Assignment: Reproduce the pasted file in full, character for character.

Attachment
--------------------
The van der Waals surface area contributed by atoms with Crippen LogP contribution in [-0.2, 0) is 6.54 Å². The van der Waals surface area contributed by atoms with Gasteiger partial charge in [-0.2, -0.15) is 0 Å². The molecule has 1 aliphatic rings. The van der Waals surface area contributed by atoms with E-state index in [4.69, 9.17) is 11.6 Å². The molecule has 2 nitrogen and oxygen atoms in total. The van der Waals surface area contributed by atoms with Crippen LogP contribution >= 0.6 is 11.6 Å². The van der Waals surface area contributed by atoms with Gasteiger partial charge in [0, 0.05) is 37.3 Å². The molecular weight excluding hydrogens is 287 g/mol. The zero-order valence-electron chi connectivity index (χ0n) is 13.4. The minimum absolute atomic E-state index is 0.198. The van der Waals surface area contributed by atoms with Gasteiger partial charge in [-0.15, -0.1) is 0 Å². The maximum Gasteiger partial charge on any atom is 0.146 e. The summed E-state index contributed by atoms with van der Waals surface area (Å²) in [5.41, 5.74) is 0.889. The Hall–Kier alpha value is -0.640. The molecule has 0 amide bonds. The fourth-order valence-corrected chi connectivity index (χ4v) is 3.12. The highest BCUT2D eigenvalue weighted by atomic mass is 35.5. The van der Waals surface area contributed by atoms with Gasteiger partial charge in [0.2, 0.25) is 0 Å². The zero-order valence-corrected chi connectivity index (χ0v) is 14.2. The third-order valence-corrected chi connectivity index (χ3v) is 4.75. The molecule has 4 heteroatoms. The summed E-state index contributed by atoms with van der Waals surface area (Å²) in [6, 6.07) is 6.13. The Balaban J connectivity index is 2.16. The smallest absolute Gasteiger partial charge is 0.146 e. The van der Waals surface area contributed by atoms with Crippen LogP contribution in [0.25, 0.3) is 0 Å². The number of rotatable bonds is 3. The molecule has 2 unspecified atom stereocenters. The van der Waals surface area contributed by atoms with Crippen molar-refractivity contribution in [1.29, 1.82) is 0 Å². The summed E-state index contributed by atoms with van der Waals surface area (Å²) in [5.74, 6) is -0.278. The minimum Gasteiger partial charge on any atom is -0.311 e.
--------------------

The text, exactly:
The van der Waals surface area contributed by atoms with Crippen LogP contribution in [-0.2, 0) is 6.54 Å². The van der Waals surface area contributed by atoms with Gasteiger partial charge in [-0.2, -0.15) is 0 Å². The molecule has 1 aliphatic rings. The van der Waals surface area contributed by atoms with E-state index in [4.69, 9.17) is 11.6 Å². The molecule has 2 nitrogen and oxygen atoms in total. The van der Waals surface area contributed by atoms with Crippen LogP contribution >= 0.6 is 11.6 Å². The van der Waals surface area contributed by atoms with Gasteiger partial charge in [0, 0.05) is 37.3 Å². The molecular weight excluding hydrogens is 287 g/mol. The zero-order valence-electron chi connectivity index (χ0n) is 13.4. The minimum absolute atomic E-state index is 0.198. The van der Waals surface area contributed by atoms with Gasteiger partial charge in [-0.15, -0.1) is 0 Å². The maximum Gasteiger partial charge on any atom is 0.146 e. The summed E-state index contributed by atoms with van der Waals surface area (Å²) in [5.41, 5.74) is 0.889. The Hall–Kier alpha value is -0.640. The molecule has 0 amide bonds. The fourth-order valence-corrected chi connectivity index (χ4v) is 3.12. The highest BCUT2D eigenvalue weighted by atomic mass is 35.5. The van der Waals surface area contributed by atoms with Gasteiger partial charge in [0.2, 0.25) is 0 Å². The zero-order valence-corrected chi connectivity index (χ0v) is 14.2. The third-order valence-corrected chi connectivity index (χ3v) is 4.75. The molecule has 4 heteroatoms. The summed E-state index contributed by atoms with van der Waals surface area (Å²) in [6, 6.07) is 6.13. The Balaban J connectivity index is 2.16. The smallest absolute Gasteiger partial charge is 0.146 e. The van der Waals surface area contributed by atoms with Crippen LogP contribution in [0.25, 0.3) is 0 Å². The number of rotatable bonds is 3. The molecule has 2 unspecified atom stereocenters. The van der Waals surface area contributed by atoms with Crippen molar-refractivity contribution in [1.29, 1.82) is 0 Å². The summed E-state index contributed by atoms with van der Waals surface area (Å²) in [5.74, 6) is -0.278. The minimum Gasteiger partial charge on any atom is -0.311 e.